them, the future president affectionately addresses
      Mr. Wead as "Weadie" or "Weadnik," asks if his
      children still believe in Santa Claus, and chides him
      for skipping a doctor's appointment. Mr. Bush also
      regularly gripes about the barbs of the press and his
      rivals. And he is cocky at times. "It's me versus the
      world," he told Mr. Wead. "The good news is, the world
      is on my side. Or more than half of it."

      Other presidents, such as Richard M. Nixon and Lyndon
      B. Johnson, secretly recorded conversations from the
      White House without the knowledge of others. Some
      former associates of President Bill Clinton taped
      personal conversations in apparent efforts to
      embarrass or entrap him. But Mr. Wead's recordings are
      a rare example of a future president taped at length
      without his knowledge talking about matters of public
      interest like his political strategy and priorities.

      Mr. Wead first acknowledged the tapes to a reporter in
      December to defend the accuracy of a passage about Mr.
      Bush in his new book, "The Raising of a President." He
      did not mention the tapes in the book or footnotes,
      saying he drew on them for only one page of the book.
      He said he never sought to sell or profit from them.
      He said he made the tapes in states where it was legal
      to do so with only one party's knowledge.

      Mr. Wead eventually agreed to play a dozen tapes on
      the condition that the names of any private citizens
      be withheld. The New York Times hired Tom Owen, an
      expert on audio authentication, to examine samples
      from the tapes. He concluded the voice was that of the
      president.

      A White House adviser to the first President Bush, Mr.
      Wead said in an interview in The Washington Post in
      1990 that Andrew H. Card Jr., then deputy chief of
      staff, told him to leave the administration "sooner
      rather than later" after he sent conservatives a
      letter faulting the White House for inviting gay
      activists to an event. But Mr. Wead said he left on
      good terms. He never had a formal role in the current
      president's campaign, though the tapes suggest he had
      angled for one.

      Mr. Wead said he admired George W. Bush and stayed in
      touch with some members of his family. While he said
      he has not communicated with the president since early
      in his first term, he attributed that to Mr. Bush's
      busy schedule.

      Mr. Wead said he recorded his conversations with the
      president in part because he thought he might be asked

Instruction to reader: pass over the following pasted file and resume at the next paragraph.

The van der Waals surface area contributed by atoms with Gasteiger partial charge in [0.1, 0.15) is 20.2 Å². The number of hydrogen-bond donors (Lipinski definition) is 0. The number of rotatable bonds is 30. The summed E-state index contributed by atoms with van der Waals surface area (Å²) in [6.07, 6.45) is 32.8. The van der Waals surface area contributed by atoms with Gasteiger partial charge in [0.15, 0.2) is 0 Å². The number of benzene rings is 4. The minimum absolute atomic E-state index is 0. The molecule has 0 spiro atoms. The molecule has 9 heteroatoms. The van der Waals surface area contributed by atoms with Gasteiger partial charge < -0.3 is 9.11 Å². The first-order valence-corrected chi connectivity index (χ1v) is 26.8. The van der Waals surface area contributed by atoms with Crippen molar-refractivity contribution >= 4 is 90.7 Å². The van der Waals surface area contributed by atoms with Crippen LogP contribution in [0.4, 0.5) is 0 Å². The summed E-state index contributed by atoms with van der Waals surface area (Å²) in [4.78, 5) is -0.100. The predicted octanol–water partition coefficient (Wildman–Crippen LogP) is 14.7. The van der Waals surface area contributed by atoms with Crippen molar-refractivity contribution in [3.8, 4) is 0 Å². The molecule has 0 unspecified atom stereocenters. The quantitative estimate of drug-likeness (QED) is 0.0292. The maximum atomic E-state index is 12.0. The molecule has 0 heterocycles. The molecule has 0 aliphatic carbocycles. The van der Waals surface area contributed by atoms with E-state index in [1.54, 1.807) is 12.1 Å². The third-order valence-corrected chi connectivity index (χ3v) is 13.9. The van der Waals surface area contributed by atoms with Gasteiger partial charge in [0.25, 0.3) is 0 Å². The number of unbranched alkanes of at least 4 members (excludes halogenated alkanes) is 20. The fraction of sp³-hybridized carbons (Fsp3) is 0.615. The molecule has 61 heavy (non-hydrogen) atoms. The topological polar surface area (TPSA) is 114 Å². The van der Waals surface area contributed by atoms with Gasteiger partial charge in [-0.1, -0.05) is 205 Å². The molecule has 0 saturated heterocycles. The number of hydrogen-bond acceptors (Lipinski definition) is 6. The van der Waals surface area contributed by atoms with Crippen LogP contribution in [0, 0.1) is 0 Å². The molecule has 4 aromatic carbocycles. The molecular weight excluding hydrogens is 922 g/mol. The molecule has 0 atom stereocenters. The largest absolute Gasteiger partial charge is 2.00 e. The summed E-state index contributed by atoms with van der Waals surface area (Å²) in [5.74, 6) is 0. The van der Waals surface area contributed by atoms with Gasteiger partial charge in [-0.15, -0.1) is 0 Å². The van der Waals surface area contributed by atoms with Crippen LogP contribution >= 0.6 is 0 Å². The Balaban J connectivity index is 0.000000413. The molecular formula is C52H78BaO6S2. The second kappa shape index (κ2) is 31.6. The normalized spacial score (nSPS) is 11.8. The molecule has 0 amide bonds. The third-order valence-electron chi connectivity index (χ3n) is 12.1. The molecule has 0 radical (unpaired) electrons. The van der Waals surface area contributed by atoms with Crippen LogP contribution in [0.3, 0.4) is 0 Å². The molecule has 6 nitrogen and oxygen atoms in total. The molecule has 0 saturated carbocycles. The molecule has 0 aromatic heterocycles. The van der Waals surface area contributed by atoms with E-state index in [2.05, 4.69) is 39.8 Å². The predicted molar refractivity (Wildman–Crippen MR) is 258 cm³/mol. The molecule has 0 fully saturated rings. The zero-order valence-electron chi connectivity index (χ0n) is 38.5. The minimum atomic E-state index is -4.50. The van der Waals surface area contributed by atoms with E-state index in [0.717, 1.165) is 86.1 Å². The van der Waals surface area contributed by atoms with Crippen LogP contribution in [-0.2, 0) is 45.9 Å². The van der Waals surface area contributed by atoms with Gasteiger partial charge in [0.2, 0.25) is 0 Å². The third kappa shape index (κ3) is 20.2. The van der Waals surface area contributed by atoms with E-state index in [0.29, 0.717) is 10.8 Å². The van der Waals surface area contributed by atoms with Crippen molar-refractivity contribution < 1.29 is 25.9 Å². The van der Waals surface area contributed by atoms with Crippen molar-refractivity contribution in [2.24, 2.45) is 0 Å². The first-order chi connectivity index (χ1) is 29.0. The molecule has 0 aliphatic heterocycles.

to write a book for the campaign. He also wanted a
      clear account of any requests Mr. Bush made of him.
      But he said his main motivation in making the tapes,
      which he originally intended to be released only after
      his own death, was to leave the nation a unique record
      of Mr. Bush.

      "I believe that, like him or not, he is going to be a
      huge historical figure," Mr. Wead said. "If I was on
      the telephone with Churchill or Gandhi, I would tape
      record them too."

      Summer of 1998

      The first of the taped conversations Mr. Wead
      disclosed took place in the summer of 1998, when Mr.
      Bush was running for his second term as Texas
      governor. At the time, Mr. Bush was considered a
      political moderate who worked well with Democrats and
      was widely admired by Texans of both parties. His
      family name made him a strong presidential contender,
      but he had not yet committed to run.

      Still, in a conversation that November on the eve of
      Mr. Bush's re-election, his confidence was soaring. "I
      believe tomorrow is going to change Texas politics
      forever," he told Mr. Wead. "The top three offices
      right below me will be the first time there has been a
      Republican in that slot since the Civil War. Isn't
      that amazing? And I hate to be a braggart, but they
      are going to win for one reason: me."

      Talking to Mr. Wead, a former Assemblies of God
      minister who was well connected in conservative
      evangelical circles, Mr. Bush's biggest concern about
      the Republican presidential primary was shoring up his
      right flank. Mr. Forbes was working hard to win the
      support of conservative Christians by emphasizing his
      opposition to abortion. "I view him as a problem,
      don't you?" Mr. Bush asked.

      Mr. Bush knew that his own religious faith could be an
      asset with conservative Christian voters, and his
      personal devotion was often evident in the taped
      conversations. When Mr. Wead warned him that "power
      corrupts," for example, Mr. Bush told him not to
      worry: "I have got a great wife. And I read the Bible
      daily. The Bible is pretty good about keeping your ego
      in check."

      In November 1999, he told his friend that he had been
      deeply moved by a memorial service for students who
      died in an accident when constructing a Thanksgiving
      weekend bonfire at Texas A & M University, especially
      by the prayers by friends of the students.

      In another conversation, he described a "powerful
      moment" visiting the site of the Sermon on the Mount
      in Israel with a group of state governors, where he
      read "Amazing Grace" aloud. "I look forward to sharing
      this at some point in time," he told Mr. Wead about
      the event.

      Preparing to meet with influential Christian
      conservatives, Mr. Bush tested his lines with Mr.
      Wead. "I'm going to tell them the five turning points
      in my life," he said. "Accepting Christ. Marrying my
      wife. Having children. Running for governor. And